Public procurement is about how public authorities spend public money when buying goods, works or services. This can range from buying IT equipment or providing water, gas and electricity to building a hospital or a road.
Karel De Gucht, European Commissioner for Trade: "I am a firm believer in making sure trade flows freely and government procurement must be an essential part of open trade markets worldwide. It's good for business, good for consumers and brings value for money for taxpayers. This proposal will increase the leverage of the European Union in international negotiations and with our partners to open up their procurement markets for European companies. I am confident that they will then get a fair opportunity at winning government contracts overseas and so generate jobs.".
Public procurement in a nutshell
Why does public procurement matter in international trade?
Public procurement affects a substantial share of world trade flows, amounting to € 1000 billion per year. It also makes up a significant part of national economies: 10-25% of gross domestic product (GDP). In the EU, the public purchase of goods and services has been estimated to account for 16% of GDP.
Opening of public procurement markets can be beneficial for the following reasons:
- enhances government abilities to obtain better value for money and increases efficient use of public resources
- is a powerful tool to fight corrupt practices
- increase transparency and legal certainty
Public procurement contracts constitute considerable international business opportunities in sectors where EU industry is highly competitive. This stimulates a competitive European industry, creating jobs and sustainable economic growth.
While the EU procurement market is one of the most open in the world, European businesses cannot always get equal access to procurement markets outside the EU. Many countries are reluctant to open their procurement markets to international competition. This creates an uneven playing field for EU companies and limits business opportunities in these markets.
Some countries have even introduced protectionist measures relating to procurement contracts which hit EU companies. For example, such policies are applied by the US, Brazil, China, Turkey, Russia, certain States in Australia, etc.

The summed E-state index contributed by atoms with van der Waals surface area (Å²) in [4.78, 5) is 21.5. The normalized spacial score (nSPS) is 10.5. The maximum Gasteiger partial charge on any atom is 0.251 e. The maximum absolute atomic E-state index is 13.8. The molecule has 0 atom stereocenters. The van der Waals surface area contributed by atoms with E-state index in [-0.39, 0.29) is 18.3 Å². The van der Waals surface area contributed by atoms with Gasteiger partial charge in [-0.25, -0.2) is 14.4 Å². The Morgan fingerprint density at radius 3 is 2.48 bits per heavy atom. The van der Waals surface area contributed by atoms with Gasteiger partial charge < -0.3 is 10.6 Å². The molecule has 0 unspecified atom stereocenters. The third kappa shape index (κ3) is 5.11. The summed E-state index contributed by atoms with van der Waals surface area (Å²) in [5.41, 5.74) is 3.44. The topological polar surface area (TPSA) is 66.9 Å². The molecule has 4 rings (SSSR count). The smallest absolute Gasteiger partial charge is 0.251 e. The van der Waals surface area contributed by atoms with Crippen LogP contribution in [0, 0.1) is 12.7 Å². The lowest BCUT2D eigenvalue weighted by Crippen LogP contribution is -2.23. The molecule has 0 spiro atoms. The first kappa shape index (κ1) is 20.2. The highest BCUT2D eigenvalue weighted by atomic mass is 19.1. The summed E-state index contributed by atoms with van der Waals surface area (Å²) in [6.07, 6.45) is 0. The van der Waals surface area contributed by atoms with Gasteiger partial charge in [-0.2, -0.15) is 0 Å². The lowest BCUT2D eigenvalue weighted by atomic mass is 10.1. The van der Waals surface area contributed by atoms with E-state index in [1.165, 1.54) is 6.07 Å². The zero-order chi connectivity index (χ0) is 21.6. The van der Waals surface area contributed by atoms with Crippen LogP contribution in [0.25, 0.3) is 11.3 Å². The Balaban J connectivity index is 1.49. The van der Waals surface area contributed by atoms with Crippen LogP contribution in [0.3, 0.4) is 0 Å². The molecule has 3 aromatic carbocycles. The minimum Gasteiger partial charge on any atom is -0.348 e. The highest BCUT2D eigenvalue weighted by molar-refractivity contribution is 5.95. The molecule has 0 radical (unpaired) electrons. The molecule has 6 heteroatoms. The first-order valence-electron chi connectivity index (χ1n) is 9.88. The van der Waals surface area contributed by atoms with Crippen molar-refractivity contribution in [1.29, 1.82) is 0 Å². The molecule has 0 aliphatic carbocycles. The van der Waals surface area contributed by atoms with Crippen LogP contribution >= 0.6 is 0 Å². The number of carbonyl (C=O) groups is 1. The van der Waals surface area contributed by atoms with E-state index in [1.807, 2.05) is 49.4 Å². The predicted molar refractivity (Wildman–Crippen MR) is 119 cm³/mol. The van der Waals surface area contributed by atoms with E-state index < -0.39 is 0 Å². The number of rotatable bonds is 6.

EU trade policy and Public procurement
In addition to regulating public procurement within the EU market, the EU advocates for an ambitious opening of international public procurement markets outside the EU and has committed itself to granting market access to its public procurement market for certain foreign goods, services and companies. The EU negotiates both bilateral/regional and plurilateral international agreements.
The objectives of the negotiations are:
- to set modern and international standard procurement principles which seek to ensure that public money is spent in a transparent, efficient and non-discriminatory way.
- provide a level playing field for EU suppliers when tendering abroad.
At regional and bilateral level:
- Provisions covering public procurement have already been included in Free Trade Agreements (FTAs) with:
- Negotiations are ongoing with several regions and countries and are expected to lead to considerable improvements in the mutual opening of procurement markets:
At plurilateral level:
The successful conclusion of the revision of the WTO Government Procurement Agreement (GPA) on the 15 December 2011, was an important step towards opening international public procurement markets. The revision improved the disciplines for awarding government contracts and offered some €80-100 bn a year of additional business opportunities by further opening up the public procurement markets of each of the 15 countries that are part of the agreement.
The European Commission has proposed a new set of tools in the area of public procurement to ensure further opportunities and greater fairness for EU businesses competing internationally. The proposal (Regulation on access to international public procurement markets) confirms the traditional openness of the EU's public procurement markets and provides the Commission with tools to engage countries outside the EU in negotiations to further open their public procurement markets.
The proposal is currently under discussion in the European Parliament and the Council.